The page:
I have always been mesmerized by video games and have wanted to make games since I started programming. The kind of games that I wanted to make were the kinds that were being produced by big studios with multi-million dollar budgets. So every time I tried to venture into it, I let myself get overwhelmed and discouraged. But the iPhone has made indie game development possible again, and it has once again sparked my interest in game coding.
It’s been a long time since I programmed a game. The last game I created was a Tetris clone that I named after myself called Mintris. It was back in the days when DOS was limited to 64KB of memory, and all the graphics routines were hand written in C and inline assembly. I remember writing directly to the VGA memory to put pixels on the screen. I was really proud of Mintris. It even had music and sound effects. I don’t know if anyone will remember, but there was a computer music format called MODs, and I used that as the background music. Good times! Not too long after that, 3D engines started popping up and it seemed like all the games were first person shooter DOOM clones.
Video games have come such a long way. It has exceeded my wildest imagination. But my fondest memories are of the 8-bit Nintendo days, when, as a young lad, I spent my days arguing with friends about how 16-bit game consoles will change the gaming world. And imagine what a 32-bit gaming console would do! Those 2D NES games were a blast though! And it makes me very happy to see a thriving 2D game market on the iPhone. So I have once again decided to try programming a game. But first, I need to learn the tools. And it seems that Cocos2D is the 2D game engine of choice.
When learning something new, I usually like to start off very simple. All programming books start off with the “Hello World!” program. This is my version of the “Hello World!” program of Cocos2D and sprite animation. All I wanted to achieve was a character moving across the screen. But it wasn’t enough to simply move an image across the screen. I wanted the character to “run” across the screen. That would mean that the character needs a “run” animation and also must be translated across the screen simultaneously.
I searched the interwebs for a public domain sprite and came across these images that kind of resemble Mega Man.
I titled them mega1.png, mega2.png, mega3.png, mega4.png and mega5.png and added them into my project. I am aware of the sprite sheet or the sprite atlas, but I purposely avoided using it for this sample. I will convert this project to use one in the future and write a future post about it.
For this project, all I was interested in was creating the simplest running animation possible, which means no code design. I simply created a new Cocos2D application template and used the template code as it is. When you create a new Cocos2D application project from the template, it will create a HelloWorldScene.m file. Inside that file you will see an init method. This is where I placed all my code.
Setting up the CCSpriteFrames
I am using version 0.99.5 of Cocos2D. The first thing that must be done is to create a series of CCSpriteFrame objects that will be played back as an animation. It turns out that it’s not as straight forward as simply adding a sprite. You will have to create a CCTexture2D object because it is needed to create the CCSpriteFrame object. I do this 4 more times, one for each remaining sprites (mega2.png, mega3.png, mega4.png and mega5.png), and add each CCSpriteFrame into an array. The code below is for the first one (mega1.png).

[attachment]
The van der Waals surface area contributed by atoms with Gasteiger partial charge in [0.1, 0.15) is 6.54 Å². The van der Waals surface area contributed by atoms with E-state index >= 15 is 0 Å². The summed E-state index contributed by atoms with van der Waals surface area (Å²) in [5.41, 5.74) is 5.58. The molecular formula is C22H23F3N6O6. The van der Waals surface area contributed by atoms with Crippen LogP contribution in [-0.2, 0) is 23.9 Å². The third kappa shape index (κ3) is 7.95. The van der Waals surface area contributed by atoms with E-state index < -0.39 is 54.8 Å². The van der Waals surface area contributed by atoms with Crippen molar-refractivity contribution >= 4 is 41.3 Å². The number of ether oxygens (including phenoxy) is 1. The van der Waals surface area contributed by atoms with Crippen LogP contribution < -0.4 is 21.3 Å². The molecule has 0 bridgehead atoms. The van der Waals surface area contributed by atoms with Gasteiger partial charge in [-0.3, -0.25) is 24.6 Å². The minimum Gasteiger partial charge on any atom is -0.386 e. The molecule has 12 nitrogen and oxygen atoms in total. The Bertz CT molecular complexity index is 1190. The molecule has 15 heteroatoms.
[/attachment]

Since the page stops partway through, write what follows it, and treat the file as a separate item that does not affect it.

NSMutableArray *animationFrames = [NSMutableArray arrayWithCapacity:5];
// Repeat block of code below
animationFrames = [NSMutableArray arrayWithCapacity:5];
texture = [[CCTextureCache sharedTextureCache] addImage:@"mega1.png"];
textureSize = [texture contentSize];
textureRect = CGRectMake(0, 0, textureSize.width, textureSize.height);
spriteFrame = [CCSpriteFrame frameWithTexture:texture rect:textureRect];
// Repeat block of code above for mega2,png, mega3.png, mega4.png, mega5.png
Then I add the initial sprite and display it on the screen, at position (10, 50). In Cocos2D, (0, 0) is the lower-left corner of the screen.
CCSprite *mega = [CCSprite spriteWithFile:@"mega1.png"];
mega.position = ccp(10.0f, 50.0f);
[self addChild: mega];
Setting up the CCAnimations and CCActions
The next step is to define the animation and the actions. The running animation is set to repeat forever with CCRepeatForever action (CCRepeatForever is a subclass of CCAction). The second action simply moves Mega Man from (10, 50) to (500, 50) in 2 seconds. Mega Man actually runs past the right edge of the screen, because the iPhone’s resolution is 320×480 (for a non-retina display). By the way, this is in landscape orientation if you are wondering why I used such a huge number like 500.
CCAnimation *animation = [CCAnimation animationWithFrames:animationFrames delay:0.05f];
CCAnimate *animate = [CCAnimate actionWithAnimation:animation];
CCRepeatForever *repeat = [CCRepeatForever actionWithAction:animate];
CCAction *moveAction = [CCMoveBy actionWithDuration:2.0f position:CGPointMake(500.0f,0.0f)];
Running the Animation
Finally, the two actions are run together to create the running across the screen animation.
I still have a long way to go before I can create a full fledged game 🙂 I’ll be posting what I learn for my own reference here so please feel free to check back regularly.
Source Code and Video
Here is the sample code. And here is a ghetto video of the animation:
Mega Man running from Min K on Vimeo.